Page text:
March 11, 2009
- New York's Wild Side
- More Photos of New York's Wildlife
- Family Fun
- Upcoming DEC Events
- Hudson Valley - Stony Kill Farm Environmental Education Center and Tivoli Bays Visitors Center
- Capital District - Five Rivers Environmental Education Center and Albany Pine Bush Discovery Center
- Adirondacks - Adirondack Park Agency Visitors Interpretive Centers at Newcomb and Paul Smiths
- Central New York - Rogers Environmental Education Center
- Western New York - Reinstein Woods Environmental Education Center
When many people think of New York State, images of skyscrapers, busy neighborhoods and highways come to mind. But most probably don't know that less than six percent of the land in New York is taken up by houses and commercial buildings! One-quarter of the land is farmland, while a vast majority is forest (nearly 63 percent at last count). And that doesn't even include the lakes, wetlands and streams.
New York has a much wilder side-millions of acres of land, numerous habitats and a wide variety of plant and animal life. A habitat is the place where an animal or plant lives, such as a forest, wetland or stream. Some animals can only live in one type of habitat, while others can survive in a variety of environments. Many urban areas have public parks that provide habitats for plants and wildlife. Some wildlife, like peregrine falcons, have adapted to living in the cities.
New York State has other habitats, such as pine barrens, evergreen forests and the sand dunes of the Great Lakes. This rich environment means that several threatened or endangered species call New York home, including humpback whales, Karner blue butterflies, golden eagles and bog turtles. The more we learn about New York's diverse habitats, the more we appreciate it-so get outside and take a walk on the wild side.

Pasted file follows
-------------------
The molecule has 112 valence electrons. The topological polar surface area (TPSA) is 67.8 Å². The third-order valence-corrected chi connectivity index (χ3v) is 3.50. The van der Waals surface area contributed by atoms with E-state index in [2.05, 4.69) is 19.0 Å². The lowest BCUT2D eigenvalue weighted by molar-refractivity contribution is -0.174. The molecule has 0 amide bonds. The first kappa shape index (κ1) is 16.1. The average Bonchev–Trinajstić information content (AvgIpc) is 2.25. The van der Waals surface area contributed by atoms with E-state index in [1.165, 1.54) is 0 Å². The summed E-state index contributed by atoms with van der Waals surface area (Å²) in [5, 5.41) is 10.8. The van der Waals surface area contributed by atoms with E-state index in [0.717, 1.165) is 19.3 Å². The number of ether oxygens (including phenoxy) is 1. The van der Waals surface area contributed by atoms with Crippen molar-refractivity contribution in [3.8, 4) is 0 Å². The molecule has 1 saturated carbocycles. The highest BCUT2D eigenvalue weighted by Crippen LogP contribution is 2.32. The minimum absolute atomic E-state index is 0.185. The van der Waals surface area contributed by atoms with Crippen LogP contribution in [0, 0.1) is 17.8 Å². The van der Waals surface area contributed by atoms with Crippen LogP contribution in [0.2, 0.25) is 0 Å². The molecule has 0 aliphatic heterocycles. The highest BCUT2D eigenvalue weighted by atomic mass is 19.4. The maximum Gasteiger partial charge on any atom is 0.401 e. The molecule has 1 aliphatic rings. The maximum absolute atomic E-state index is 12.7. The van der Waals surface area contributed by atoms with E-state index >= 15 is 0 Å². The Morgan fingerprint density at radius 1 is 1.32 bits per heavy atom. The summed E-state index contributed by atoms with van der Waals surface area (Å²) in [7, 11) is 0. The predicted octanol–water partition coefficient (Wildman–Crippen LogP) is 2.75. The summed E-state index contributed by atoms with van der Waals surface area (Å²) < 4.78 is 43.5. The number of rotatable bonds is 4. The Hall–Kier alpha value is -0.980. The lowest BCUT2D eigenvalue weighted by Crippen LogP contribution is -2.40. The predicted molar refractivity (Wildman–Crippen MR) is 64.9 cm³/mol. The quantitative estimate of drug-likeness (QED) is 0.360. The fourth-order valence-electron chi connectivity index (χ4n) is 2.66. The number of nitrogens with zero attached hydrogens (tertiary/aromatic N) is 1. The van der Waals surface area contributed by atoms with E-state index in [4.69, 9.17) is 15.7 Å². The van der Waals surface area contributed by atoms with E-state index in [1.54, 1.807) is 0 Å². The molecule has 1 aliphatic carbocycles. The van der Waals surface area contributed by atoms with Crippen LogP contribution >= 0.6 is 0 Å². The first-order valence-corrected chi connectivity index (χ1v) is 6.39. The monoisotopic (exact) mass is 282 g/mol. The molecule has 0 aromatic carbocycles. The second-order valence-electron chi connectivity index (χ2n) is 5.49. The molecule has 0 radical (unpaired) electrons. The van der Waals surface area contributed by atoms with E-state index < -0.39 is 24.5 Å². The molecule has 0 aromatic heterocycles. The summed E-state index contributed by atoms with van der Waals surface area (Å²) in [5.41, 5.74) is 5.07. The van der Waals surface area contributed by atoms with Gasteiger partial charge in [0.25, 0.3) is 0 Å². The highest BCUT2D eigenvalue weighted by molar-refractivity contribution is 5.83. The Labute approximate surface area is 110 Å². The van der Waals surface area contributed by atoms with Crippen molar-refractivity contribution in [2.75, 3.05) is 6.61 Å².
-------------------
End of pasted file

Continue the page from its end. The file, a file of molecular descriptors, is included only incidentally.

Send us an e-mail and tell us what you think about Outdoor Discovery.
Tree of Life
The trees in your backyard, city parks and forests are all habitats to a variety of animals. To get a better look at the animals that call a tree home, find an old paper towel or toilet paper tube to turn into a telescope. Decorate the outside with whatever materials you want: tissue paper, paint, glitter. Head outside with your telescope and look at a tree through one end of the tube. Look for signs or clues such as chewed leaves, holes in the bark, and seeds or nuts on the ground near the tree. What animals do you think call the tree home? Don't forget to get a close look at the bark for signs of insects, and the tree trunk for moss or lichens. Start a nature journal to keep track of what you see. Keep your nature journal handy to use for other Outdoor Discovery activities.
Feathering the Nest
Spring is just around the corner and birds will soon be laying eggs. Help them "feather" their nests to make a cozy home for the baby birds. Next time you clean out your hairbrush, weave the hair into the branches of a tree. Pull apart some cotton balls or dryer lint and hook them onto tree branches as well. If you have scraps of yarn, drape them over a bush, or loosely weave them through a mesh bag (like the kind used for oranges) and hang the bag from a tree. It won't be long before the birds take advantage of your generosity and use these to "feather" their nests.
Check out Conservationist for Kids for more information and activities!
Upcoming DEC Events
Winter Wildlife Tracks and Traces
Saturday, March 14 at 2:00 PM